Let’s get some quotes from bankruptcy judges in here:

“Fairbanks, in a shocking display of corporate irresponsibility, repeatedly fabricated the amount of the Debtor’s obligation to it out of thin air.” 53 Maxwell v. Fairbanks Capital Corp. (In re Maxwell), 281 B.R. 101, 114 (Bankr. D. Mass. 2002).

“[t]he poor quality of papers filed by Fleet to support its claim is a sad commentary on the record keeping of a large financial institution. Unfortunately, it is typical of record-keeping products generated by lenders and loan servicers in court proceedings.” In re Wines, 239 B.R. 703, 709 (Bankr. D.N.J. 1999).

“Is it too much to ask a consumer mortgage lender to provide the debtor with a clear and unambiguous statement of the debtor’s default prior to foreclosing on the debtor’s house?” In re Thompson, 350 B.R. 842, 844–45 (Bankr. E.D. Wis. 2006).

(Source.) Notice that consumer rights groups were flagging this as a major problem back in 1999 and 2002 because judges were noticing it was a major problem in their bankruptcy courts. If the late 1990s to 2006 period is a Renaissance period of servicer fraud then we can contrast it with the period we live in now, the Baroque period of servicer fraud. Whatever unity there used to be between the forms and functions of the sloppy documentation and outright fraud in the art of servicing have become detached.

Yves here. While the media has suddenly started to recognize servicer abuses in the foreclosure process, the examples above, both from SIGTARP and indirectly from Konczal (the inability or refusal of the servicer to provide the correct principal balance is a stunner), point to a pattern and practice of extractive practices as a part of ongoing servicing. I’ve heard quite a few accounts of predatory servicing from attorneys, including one where a single, disputed $75 late fee compounded into a foreclosure action that was halted only by an 11th hour bankruptcy filing (and yes, Virginia. the borrower could prove he had made every single monthly payment from the beginning of his mortgage).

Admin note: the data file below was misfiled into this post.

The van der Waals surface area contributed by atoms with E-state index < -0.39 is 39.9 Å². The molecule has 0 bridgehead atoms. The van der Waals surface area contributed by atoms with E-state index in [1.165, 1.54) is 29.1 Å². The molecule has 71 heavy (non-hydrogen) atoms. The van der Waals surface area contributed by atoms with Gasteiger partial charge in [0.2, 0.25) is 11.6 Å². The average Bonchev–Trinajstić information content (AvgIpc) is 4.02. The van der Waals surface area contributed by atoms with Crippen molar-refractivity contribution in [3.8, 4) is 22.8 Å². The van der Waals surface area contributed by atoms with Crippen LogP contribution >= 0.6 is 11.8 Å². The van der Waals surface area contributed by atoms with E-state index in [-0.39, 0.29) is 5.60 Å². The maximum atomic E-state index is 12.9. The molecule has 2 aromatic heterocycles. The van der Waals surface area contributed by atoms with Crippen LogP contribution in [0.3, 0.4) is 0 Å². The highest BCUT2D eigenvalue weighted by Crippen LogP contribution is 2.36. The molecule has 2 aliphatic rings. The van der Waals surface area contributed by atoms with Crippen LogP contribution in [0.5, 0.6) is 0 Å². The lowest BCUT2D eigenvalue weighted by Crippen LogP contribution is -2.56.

So if you assume that every person facing foreclosure is a deadbeat, you need to think twice. Many people who fight foreclosures think they are victims of servicing errors and abuses. And the evidence on the ground suggests that some, perhaps most, are correct in their beliefs.

Print Friendly
Twitter18DiggReddit13StumbleUpon0Facebook6LinkedIn0Google+0bufferEmail

41 comments

  1. John Hempton

    I was short AIG for a very short time. I made next to no money.

    The whole time I was wondering when I would buy the stock (seeing nasty stuff coming) and the answer was always at half to two thirds the current price.

    Never bought it. But describing me as a successful AIG short is wrong.

    I have friends who shorted the stock. They are smarter than me.

    J

  2. attempter

    Have no fear, the NYT’s on the case:

    http://www.nytimes.com/2010/10/26/opinion/26tue1.html?ref=opinion

    They’re calling for a mod program and for serious this time, darn it!

    So if you assume that every person facing foreclosure is a deadbeat, you need to think twice. Many people who fight foreclosures think they are victims of servicing errors and abuses. And the evidence on the ground suggests that some, perhaps most, are correct in their beliefs.

    Another rational antidote to the debtor-bashing emotion. Let’s hope reason can eventually make headway.

    Placing servicers in charge of the HAMP signifies at least two things:

    1. It’s yet another smoking gun proving that the government in general sees its duty as serving the banks. Nobody who actually wanted to achieve mortgage mods, or indeed who wanted anything other than to help the banksters, would’ve gone about things this way.

    2. It’s indicative of Obama’s congenital corporatism. I’ve previously challenged Obama supporters to provide a single example of an initiative which wasn’t conceived so as to erect a corporate toll booth. No one even tried. And they sure won’t be able to cite the HAMP, where the first assumption was, “We have to have the banks run this”, and the first question was, “How can it be set up so that in itself it’ll be profitable for the banks?” (Those are clearly true even if someone wanted to waste his time trying to claim Obama ever did want to achieve mods.)

    1. PunchNRun

      Has any president prior to this one presided over the looting of so large a sum by his cronies? I think Mr. Harding’s buddies would be in awe. The Bushies may have thrown bales of cash out of aircraft in Iraq, but I think that totaled in the 10′s of billions. What are we looking at here, hundreds of billions or even trillions?

      1. Nathanael